James Fondriest, DDS
Whether it is for documentation of clinical circumstances, to celebrate the finish of treatment, or to market your skills to future potential clients, improving your skill at taking portraits has great value. Single lens reflex (SLR) cameras are becoming commonplace in dental offices for intraoral use. The same SLR camera that you use intraorally is excellent for exposing beautiful portraits as well. Interesting and emotion-generating portraits can be created with these cameras by changing the light source, lens, and camera settings from the typical intraoral setup. This article provides details on how to set up professional style lighting in the dental office and how to capture better portraits.
MOST OF THE PATIENTS COMING FOR YOUR SERVICES UNDERSTAND THAT QUALITY ESTHETIC DENTISTRY REQUIRES ARTISTIC TALENT.
GOOD PORTRAITURE SHOWCASES YOUR ARTISTIC TALENTS
Typical intraoral camera set-ups have a ring or dual-point flash system mounted to the lens. The ring flash positions the light very close to the lens, allowing illumination of everything visible in the viewfinder. A dual-point flash has two separated light sources, making it slightly more difficult to get light into the back of the mouth with retracted shots, but the indirect lighting effect makes your porcelain restorations look nicer and less opaque. Both flash systems yield a high-
Figure 1: Portrait taken using Canon 20, 100mm macro lens, Canon MR-24EX twin flash. The patient's proximity to the black background caused the shadow.
Figure 2: Postoperative portrait taken with two symmetrical strobes/softboxes as main lights, hair light strobe with parabolic and grid diffuser, Nikon D200 camera, Nikkor 28-70mm f/2.8D ED-IF zoom AF-S lens.
contrast, detailed image good for documentation purposes; but they typically also produce a very flat, harsh, and less appealing quality when portraits are taken. They leave a single specular reflection in the center of the pupils, which gives a “beady eye” look (Fig 1).
Because these camera systems usually have a 100-mm macro lens, the patient should stand at least seven feet away from the camera so that his or her entire head can be photographed. The actual required distance depends on the camera’s chip size. The seven-foot distance challenges the onboard flash system to throw sufficient light to your subject. Dental photography suppliers recommend setting the flash compensation at +1 to +1 2/3 to overcome this exposure deficiency, but this flash compensation may create a tendency to overexpose the intra-oral images.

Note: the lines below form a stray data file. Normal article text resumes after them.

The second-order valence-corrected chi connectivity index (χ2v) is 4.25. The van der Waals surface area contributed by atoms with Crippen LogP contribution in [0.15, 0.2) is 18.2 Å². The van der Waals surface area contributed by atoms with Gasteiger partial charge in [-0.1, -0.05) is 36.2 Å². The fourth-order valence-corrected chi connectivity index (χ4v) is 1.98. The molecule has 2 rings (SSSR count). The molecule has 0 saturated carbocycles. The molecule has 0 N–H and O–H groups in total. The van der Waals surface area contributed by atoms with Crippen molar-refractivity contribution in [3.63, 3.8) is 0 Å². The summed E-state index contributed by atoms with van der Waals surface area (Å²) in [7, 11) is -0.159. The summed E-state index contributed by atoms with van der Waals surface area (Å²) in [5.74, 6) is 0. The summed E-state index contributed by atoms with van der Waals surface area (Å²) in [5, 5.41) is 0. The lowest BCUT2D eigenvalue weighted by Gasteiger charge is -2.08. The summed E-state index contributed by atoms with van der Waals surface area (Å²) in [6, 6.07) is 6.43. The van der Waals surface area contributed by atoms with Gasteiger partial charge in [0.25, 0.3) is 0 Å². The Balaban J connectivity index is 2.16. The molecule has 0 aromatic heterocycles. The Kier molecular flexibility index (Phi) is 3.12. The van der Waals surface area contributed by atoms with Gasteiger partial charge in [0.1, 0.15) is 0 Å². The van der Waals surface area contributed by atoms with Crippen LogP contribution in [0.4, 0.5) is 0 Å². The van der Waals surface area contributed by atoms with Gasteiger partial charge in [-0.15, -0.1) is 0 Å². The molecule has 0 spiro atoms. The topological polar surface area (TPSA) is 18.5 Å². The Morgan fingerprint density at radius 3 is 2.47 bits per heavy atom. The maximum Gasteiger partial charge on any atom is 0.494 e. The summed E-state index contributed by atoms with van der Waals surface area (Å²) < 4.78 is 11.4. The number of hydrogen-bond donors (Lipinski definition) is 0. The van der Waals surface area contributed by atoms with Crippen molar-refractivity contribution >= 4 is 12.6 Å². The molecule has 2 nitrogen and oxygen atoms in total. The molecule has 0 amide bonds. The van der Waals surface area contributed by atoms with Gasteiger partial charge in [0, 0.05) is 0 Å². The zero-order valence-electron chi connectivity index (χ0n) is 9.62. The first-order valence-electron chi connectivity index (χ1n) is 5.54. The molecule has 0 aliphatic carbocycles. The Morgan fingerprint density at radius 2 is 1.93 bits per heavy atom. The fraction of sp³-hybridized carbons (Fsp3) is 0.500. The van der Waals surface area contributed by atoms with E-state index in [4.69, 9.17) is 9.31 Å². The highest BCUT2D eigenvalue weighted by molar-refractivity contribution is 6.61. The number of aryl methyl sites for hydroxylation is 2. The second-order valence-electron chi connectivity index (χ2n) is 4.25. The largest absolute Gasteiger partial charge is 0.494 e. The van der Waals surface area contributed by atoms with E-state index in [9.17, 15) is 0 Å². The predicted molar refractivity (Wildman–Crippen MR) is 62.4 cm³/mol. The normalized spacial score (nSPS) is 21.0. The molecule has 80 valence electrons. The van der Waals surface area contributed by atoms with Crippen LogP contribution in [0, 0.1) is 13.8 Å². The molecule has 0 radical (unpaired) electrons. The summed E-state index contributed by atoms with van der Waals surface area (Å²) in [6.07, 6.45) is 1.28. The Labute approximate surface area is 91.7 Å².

Better portraiture lighting can be achieved by removing the onboard macro flash. Macro flashes and lenses are specifically designed for taking close-up pictures of small objects. Studio lighting may offer a less harsh and contrasted result, and the light can be directed from many different angles (Fig 2). With a shorter lens, the photographer can move closer to the subject, making it easier to expose images at different angles.
Be sure that your radio transceiver will synchronize at the shutter speed you select.
Natural lighting always produces the most artistic portrait photography, but time and logistic limitations make artificial lighting the most convenient for dentists. Studio lighting offers unlimited artistic opportunities when photographing your patients.
Studio lights can be divided into two categories: continuous lights (spot lights) and non-continuous flash lights (strobes). It is easier to use continuous lighting (i.e., the studio lights are always on). With continuous lighting, you can move the lights around the patient to see how the face and teeth are directionally illuminated and evaluate the exposure (i.e., level of lightness or darkness of the photograph) before the picture is taken. This kind of lighting creates the dependability of “what you see is what you get.” However, there are drawbacks to using continuous lighting in the small confines of a dental office. These lights are hot and will heat the room. As a result, your subject will tire more quickly and begin to perspire, so you will not capture as many photographs; nor will you have a chance to experiment with as many poses, lighting set-ups, or wardrobe changes.
Strobe lighting is the most common studio lighting selection. Basically, a strobe light is a light system that synchronizes its flash with your camera’s shutter opening or to other strobes. Just like the flash on your camera, strobes power up a charge and release a flash of light when the